Joel, I agree the agency screwed up on this one.
1.My opinion is it should never have received a rating. The protest showed there were three checks. First was conformance to RFP. If the contractor submits other than whats asked for its determined non-responsive and therefore not available for the evaluation team to look at and rate.

2. It's apparent the agency either did not conduct effective market research or has a bad SBA office and relied on poor data for contractor resources. If your going to do a competative 8(a) solicitation and restrict it to a specific region, you better be VERY comfortable that you will receive adequate competition.

I just don't want to see the Past Performance process more convoluted to where if you rate a lower priced small business below a higher priced large business that you have to then do a COC with the SBA. I like to be in a position where I can partner more with the exceptional performers (at a reasonable price) rather than having to go with the ok performer just because they are lowest price. I think its good for the industry. And I'm definitely not saying small businesses or 8(a)'s are only OK performers. I am a huge supporter of the program. While in the AF conducting accident recovery operations it was normally the small businesses that opened at midnight and provided unquestionable support when the large business wouldn't help.

By Cherokee21 on Wednesday, February 12, 2003 - 08:01 pm:

Though not on point with the above decision, your discussion on minimum corporate experience relates to a scenario that I have been looking at recently. What would be your take on a newly formed 8(a) that entered the program based on a waiver that they were not required to have a two year business history based on the qualifications of the owner and principals? If the owner and principals years of experience far exceeded managing projects of greater size than the above, would this require a different consideration of what constitutes minimum experience?

By joel hoffman on Wednesday, February 12, 2003 - 08:45 pm:

Cherokee21, In the even that a firm cannot directly show relevant corporate experience, we can and should take into account relevant experience of key personnel under the corporate experience evaluation factor(the requirement is consistent with GAO protest decisions). happy sails! joel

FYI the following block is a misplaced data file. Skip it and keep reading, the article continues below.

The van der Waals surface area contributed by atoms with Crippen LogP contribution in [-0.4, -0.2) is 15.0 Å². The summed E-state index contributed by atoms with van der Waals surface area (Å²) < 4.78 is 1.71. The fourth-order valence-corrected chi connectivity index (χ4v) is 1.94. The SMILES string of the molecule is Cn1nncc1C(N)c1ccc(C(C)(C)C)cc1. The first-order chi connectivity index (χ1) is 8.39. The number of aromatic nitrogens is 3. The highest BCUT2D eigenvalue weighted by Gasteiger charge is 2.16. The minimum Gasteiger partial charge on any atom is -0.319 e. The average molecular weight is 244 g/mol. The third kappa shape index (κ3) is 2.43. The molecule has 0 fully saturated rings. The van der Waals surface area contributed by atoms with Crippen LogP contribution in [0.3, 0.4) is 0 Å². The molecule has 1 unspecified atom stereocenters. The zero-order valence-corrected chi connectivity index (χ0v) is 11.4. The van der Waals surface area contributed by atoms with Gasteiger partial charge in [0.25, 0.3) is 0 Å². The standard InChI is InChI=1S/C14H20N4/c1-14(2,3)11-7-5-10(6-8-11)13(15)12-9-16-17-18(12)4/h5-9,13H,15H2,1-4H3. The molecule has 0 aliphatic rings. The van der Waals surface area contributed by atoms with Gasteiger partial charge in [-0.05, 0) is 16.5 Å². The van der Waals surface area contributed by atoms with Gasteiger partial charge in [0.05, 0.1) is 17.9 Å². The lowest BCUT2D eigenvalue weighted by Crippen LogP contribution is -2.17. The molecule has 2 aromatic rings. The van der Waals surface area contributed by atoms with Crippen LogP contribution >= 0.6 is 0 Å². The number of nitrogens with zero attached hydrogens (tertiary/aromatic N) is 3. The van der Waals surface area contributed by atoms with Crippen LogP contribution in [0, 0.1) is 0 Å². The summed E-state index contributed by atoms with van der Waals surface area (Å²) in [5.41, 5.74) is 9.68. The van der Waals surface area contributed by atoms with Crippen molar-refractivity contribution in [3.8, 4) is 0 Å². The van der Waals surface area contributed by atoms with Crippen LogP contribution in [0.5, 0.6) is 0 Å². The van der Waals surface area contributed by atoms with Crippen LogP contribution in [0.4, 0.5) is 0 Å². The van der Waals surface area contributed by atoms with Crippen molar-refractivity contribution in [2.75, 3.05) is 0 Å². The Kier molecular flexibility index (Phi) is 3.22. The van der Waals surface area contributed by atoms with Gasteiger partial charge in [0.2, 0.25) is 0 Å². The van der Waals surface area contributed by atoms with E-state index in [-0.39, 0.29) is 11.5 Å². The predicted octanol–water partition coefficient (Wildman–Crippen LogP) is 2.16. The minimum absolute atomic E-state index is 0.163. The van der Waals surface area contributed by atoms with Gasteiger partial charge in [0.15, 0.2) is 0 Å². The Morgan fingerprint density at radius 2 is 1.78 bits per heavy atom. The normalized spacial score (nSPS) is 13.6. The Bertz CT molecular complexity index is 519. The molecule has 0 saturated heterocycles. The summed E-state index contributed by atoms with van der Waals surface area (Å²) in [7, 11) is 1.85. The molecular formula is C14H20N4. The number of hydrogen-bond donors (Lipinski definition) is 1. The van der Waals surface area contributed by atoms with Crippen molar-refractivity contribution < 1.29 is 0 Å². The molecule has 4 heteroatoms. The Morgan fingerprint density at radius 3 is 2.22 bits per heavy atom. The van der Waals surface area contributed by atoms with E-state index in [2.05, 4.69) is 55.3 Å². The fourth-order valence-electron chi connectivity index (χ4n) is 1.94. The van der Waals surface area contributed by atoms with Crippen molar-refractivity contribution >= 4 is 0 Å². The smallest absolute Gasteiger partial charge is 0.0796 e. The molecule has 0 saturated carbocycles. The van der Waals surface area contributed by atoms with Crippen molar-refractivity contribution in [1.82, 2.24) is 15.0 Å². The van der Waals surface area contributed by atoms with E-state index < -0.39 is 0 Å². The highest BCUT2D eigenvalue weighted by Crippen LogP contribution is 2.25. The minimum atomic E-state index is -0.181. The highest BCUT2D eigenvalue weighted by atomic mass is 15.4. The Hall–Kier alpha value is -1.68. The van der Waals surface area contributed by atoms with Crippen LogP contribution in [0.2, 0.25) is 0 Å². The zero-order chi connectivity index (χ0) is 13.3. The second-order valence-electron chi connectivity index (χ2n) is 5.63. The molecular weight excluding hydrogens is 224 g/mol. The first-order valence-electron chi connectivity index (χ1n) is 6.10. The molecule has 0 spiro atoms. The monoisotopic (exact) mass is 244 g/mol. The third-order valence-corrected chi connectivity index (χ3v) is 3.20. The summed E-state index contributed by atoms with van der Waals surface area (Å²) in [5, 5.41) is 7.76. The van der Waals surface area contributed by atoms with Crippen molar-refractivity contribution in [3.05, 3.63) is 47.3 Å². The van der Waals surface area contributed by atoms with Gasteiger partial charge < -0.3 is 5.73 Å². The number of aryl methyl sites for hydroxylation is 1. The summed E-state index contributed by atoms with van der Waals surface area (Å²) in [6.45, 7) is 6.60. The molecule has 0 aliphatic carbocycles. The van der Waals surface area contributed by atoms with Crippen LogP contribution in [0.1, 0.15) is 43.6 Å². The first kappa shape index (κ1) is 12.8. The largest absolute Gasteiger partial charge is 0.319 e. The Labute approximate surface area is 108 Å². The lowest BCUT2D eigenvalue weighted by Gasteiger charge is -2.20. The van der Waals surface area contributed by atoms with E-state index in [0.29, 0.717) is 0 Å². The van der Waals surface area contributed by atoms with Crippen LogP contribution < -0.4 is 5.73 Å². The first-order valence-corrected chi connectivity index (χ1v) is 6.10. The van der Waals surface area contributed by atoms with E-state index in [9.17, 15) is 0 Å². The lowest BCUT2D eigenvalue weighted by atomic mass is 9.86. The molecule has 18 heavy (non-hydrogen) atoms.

By joel hoffman on Wednesday, February 12, 2003 - 08:59 pm:

FormerCO4AF, I don't think this GAO opinion is really anything new. The GAO has maintained consistency in allowing you to give consideration to a higher rated performer. Here, a key distinction is that there was only one offeror.

The problem ensues when you effectively disqualify a small business under the past performance factor. It is proper to use comparative ratings between firms, avoiding eliminating a small business via an "unqualified" rating. If you disqualify the firm, you must consult with the SBA. Of course, if the firm is the only competitor, you pretty well have to refer to the SBA's competency determination procedures if the past performance factor is rated low enough that you wouldn't award the contract to the firm. happy sails! joel

By joel on Wednesday, February 12, 2003 - 09:12 pm:

Cherokee21, see Bob's Wifcon Bid Protest page at http://www.wifcon.com/pd15305a2iii.htm

Check out the discussion on the DRA Software Training protest, B-289128; B-289128.2, December 13, 2001 for a case on point to your question. happy sails! joel

By Eric Ottinger on Wednesday, February 12, 2003 - 10:15 pm:


Long before OFPP started the current push to emphasize past performance, the GAO took the position that corporate past performance was usually the experience of the corporate entity; however, for new starts the experience of key employees and managers should be considered.

OFPP and DoD both have guides and they are very clear on this point.


By Cherokee21 on Wednesday, February 12, 2003 - 10:17 pm:

Most excellent Joel, thank you. As always, I am impressed by your inputs

By cherokee21 on Wednesday, February 12, 2003 - 10:20 pm:

As I am by yours, Eric, thanks.

By joel hoffman on Wednesday, February 12, 2003 - 11:10 pm:

Folks, I may have been a little misleading. You can give consideration to any firm for relevant experience by its key employees. It just seems to be an issue in cases where a firm can't otherwise show direct corporate experience. happy sails! joel

By joel hoffman on Thursday, February 13, 2003 - 08:19 am:

Eric, the case I'm looking for involved C. Lawrence Construction ~ I don't have the B- number, yet. Still looking.